KYOTO -- Nidec has a good feeling about its future.
Tiny motors for hard drives used to propel the Japanese company's earnings, but sagging PC sales have squeezed demand. The manufacturer has decided to switch its focus to haptic technology, the wizardry that enables gadgets to provide physical feedback to users. When an Apple Watch pulses against your wrist? That's haptic technology at work.
At a Wednesday press briefing in Tokyo to announce the company's earnings for the April-June quarter, Nidec Chairman and President Shigenobu Nagamori said, "We will mass-produce [haptic devices] starting now."
Though the Kyoto-based company has been largely silent about its activities so far in this segment, its haptic devices are thought to feature in the Apple Watch, released in April to much fanfare.
The timepiece pulses against the wrist to alert users to incoming email messages and other notifications. The vibration settings can be adjusted according to the type of notification and the sender, so that the wearer can know, for example, who an incoming email message is from without even looking.
It is haptic technology that enables people to feel as though they are pushing a real button or strumming actual guitar strings when they touch their smartphone screens. And what makes the technology all the more impressive is that the sensations change according to the strength of the touch. The potential applications go far beyond what is possible with conventional vibration motors used in mobile phones.
Group companies Nidec Copal and Nidec Seimitsu have been turning out haptic devices since last year, but the parent wants to up the ante by launching full production overseas as well. "Demand for our hard drives has been sluggish, so we will transform those plants (into bases for making haptic devices)," Nagamori said.
The timing is probably no accident. Industry observers believe Nidec's haptic devices will likely be used in the new series of iPhones widely expected to be released this autumn.
For years, small precision motors for hard drives have been Nidec's bread and butter. But Nagamori is saying haptics are the company's "next big thing." The appeal of this technology, he said, is its versatility.
For example, dashboard controls in automobiles could use the technology so that drivers could adjust, say, the air conditioning based on physical feedback to their fingertips rather than having to take their eyes off the road.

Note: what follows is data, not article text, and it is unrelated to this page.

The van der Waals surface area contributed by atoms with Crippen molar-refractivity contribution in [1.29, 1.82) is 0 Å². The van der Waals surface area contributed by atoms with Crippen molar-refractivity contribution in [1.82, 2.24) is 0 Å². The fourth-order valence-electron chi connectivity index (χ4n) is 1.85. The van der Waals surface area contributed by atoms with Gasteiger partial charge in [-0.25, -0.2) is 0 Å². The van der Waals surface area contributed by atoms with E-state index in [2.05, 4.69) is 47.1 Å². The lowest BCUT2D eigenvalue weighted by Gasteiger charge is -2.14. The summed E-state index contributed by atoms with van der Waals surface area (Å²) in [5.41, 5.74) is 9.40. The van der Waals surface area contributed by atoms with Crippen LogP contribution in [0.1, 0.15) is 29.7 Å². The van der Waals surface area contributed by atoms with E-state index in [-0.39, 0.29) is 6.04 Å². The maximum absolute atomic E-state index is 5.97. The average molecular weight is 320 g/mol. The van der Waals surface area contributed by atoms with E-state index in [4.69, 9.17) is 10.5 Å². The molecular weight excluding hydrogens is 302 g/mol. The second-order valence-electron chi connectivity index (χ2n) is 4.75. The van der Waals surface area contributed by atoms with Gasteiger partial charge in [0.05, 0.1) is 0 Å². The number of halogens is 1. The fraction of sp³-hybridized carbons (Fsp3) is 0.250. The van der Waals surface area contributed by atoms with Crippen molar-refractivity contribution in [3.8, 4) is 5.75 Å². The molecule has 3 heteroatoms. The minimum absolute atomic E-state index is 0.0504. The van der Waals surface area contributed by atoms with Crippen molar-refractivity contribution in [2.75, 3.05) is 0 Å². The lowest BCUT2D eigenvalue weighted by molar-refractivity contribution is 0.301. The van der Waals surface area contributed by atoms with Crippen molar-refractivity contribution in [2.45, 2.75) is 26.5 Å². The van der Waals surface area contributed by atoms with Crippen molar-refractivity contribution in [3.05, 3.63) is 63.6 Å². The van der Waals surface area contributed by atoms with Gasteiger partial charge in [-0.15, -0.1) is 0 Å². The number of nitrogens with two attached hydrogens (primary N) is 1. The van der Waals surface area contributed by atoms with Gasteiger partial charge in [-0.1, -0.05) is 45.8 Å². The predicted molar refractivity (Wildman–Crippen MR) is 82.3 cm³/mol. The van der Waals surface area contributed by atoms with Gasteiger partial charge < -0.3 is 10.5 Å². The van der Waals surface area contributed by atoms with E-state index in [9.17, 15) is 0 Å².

Motion-sensing games are another promising area. "The market will grow to be worth more than 1 trillion yen ($8 billion)," said Nagamori. Nidec is already talking with carmakers and game companies.
One day, haptics may even enable long-distance surgeries in which remote-controlled robots transmit realistic sensations to the hands of the doctors.
A dash of luck
Business savvy, and a little luck, have brought Nidec to this point. Nagamori pushed ahead with mergers and acquisitions in the automotive and consumer electronics fields not because he thought haptics were going to take off, but because he knew sliding PCs sales would dent the market for hard drive motors. As for the growth of haptics, he says he did not expect "a market like this would emerge."
He says the microfabrication and precision press technologies of Nidec group companies have been conducive to developing haptic devices. "That's why we have been able to enter the field so quickly," Nagamori said.
The company holds the largest share of the global market for smartphone vibration devices, but unit prices are only in the tens of yen. In contrast, unit prices for haptic devices are typically in the hundreds of yen. The profit-boosting potential is no doubt tantalizing to Nagamori.
Nidec aims to double its annual sales to 2 trillion yen by 2020 by focusing on automotive-use haptic devices. "We hope to turn haptic devices into a business worth hundreds of billions of yen by 2020," said Nagamori.